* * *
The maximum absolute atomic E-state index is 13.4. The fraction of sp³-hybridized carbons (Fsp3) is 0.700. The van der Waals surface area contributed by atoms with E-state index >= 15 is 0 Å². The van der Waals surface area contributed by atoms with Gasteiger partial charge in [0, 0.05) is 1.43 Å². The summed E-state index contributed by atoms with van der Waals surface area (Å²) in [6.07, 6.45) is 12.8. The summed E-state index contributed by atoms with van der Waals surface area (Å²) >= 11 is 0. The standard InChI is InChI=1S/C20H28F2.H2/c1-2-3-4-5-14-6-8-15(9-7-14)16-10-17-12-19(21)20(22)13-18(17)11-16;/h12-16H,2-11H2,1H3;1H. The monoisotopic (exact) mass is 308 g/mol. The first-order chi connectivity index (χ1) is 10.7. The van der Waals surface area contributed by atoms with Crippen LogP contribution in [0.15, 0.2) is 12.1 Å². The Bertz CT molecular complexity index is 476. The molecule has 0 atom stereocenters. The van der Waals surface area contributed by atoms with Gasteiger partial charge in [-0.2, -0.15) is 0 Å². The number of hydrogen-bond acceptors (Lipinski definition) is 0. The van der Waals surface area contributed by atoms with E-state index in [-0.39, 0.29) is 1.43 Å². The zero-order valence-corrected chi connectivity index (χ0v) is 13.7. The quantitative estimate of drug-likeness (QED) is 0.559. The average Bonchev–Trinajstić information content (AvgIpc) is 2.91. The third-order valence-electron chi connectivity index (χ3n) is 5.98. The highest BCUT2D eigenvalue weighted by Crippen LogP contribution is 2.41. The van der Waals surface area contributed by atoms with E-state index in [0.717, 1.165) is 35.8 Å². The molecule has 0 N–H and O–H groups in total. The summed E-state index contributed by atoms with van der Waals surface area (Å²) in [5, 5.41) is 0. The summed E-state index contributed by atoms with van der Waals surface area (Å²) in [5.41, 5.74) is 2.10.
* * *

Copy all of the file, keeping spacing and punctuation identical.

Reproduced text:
The maximum absolute atomic E-state index is 13.4. The fraction of sp³-hybridized carbons (Fsp3) is 0.700. The van der Waals surface area contributed by atoms with E-state index >= 15 is 0 Å². The van der Waals surface area contributed by atoms with Gasteiger partial charge in [0, 0.05) is 1.43 Å². The summed E-state index contributed by atoms with van der Waals surface area (Å²) in [6.07, 6.45) is 12.8. The summed E-state index contributed by atoms with van der Waals surface area (Å²) >= 11 is 0. The standard InChI is InChI=1S/C20H28F2.H2/c1-2-3-4-5-14-6-8-15(9-7-14)16-10-17-12-19(21)20(22)13-18(17)11-16;/h12-16H,2-11H2,1H3;1H. The monoisotopic (exact) mass is 308 g/mol. The first-order chi connectivity index (χ1) is 10.7. The van der Waals surface area contributed by atoms with Crippen LogP contribution in [0.15, 0.2) is 12.1 Å². The Bertz CT molecular complexity index is 476. The molecule has 0 atom stereocenters. The van der Waals surface area contributed by atoms with Gasteiger partial charge in [-0.2, -0.15) is 0 Å². The number of hydrogen-bond acceptors (Lipinski definition) is 0. The van der Waals surface area contributed by atoms with E-state index in [-0.39, 0.29) is 1.43 Å². The zero-order valence-corrected chi connectivity index (χ0v) is 13.7. The quantitative estimate of drug-likeness (QED) is 0.559. The average Bonchev–Trinajstić information content (AvgIpc) is 2.91. The third-order valence-electron chi connectivity index (χ3n) is 5.98. The highest BCUT2D eigenvalue weighted by Crippen LogP contribution is 2.41. The van der Waals surface area contributed by atoms with E-state index in [0.717, 1.165) is 35.8 Å². The molecule has 0 N–H and O–H groups in total. The summed E-state index contributed by atoms with van der Waals surface area (Å²) in [5, 5.41) is 0. The summed E-state index contributed by atoms with van der Waals surface area (Å²) in [5.41, 5.74) is 2.10.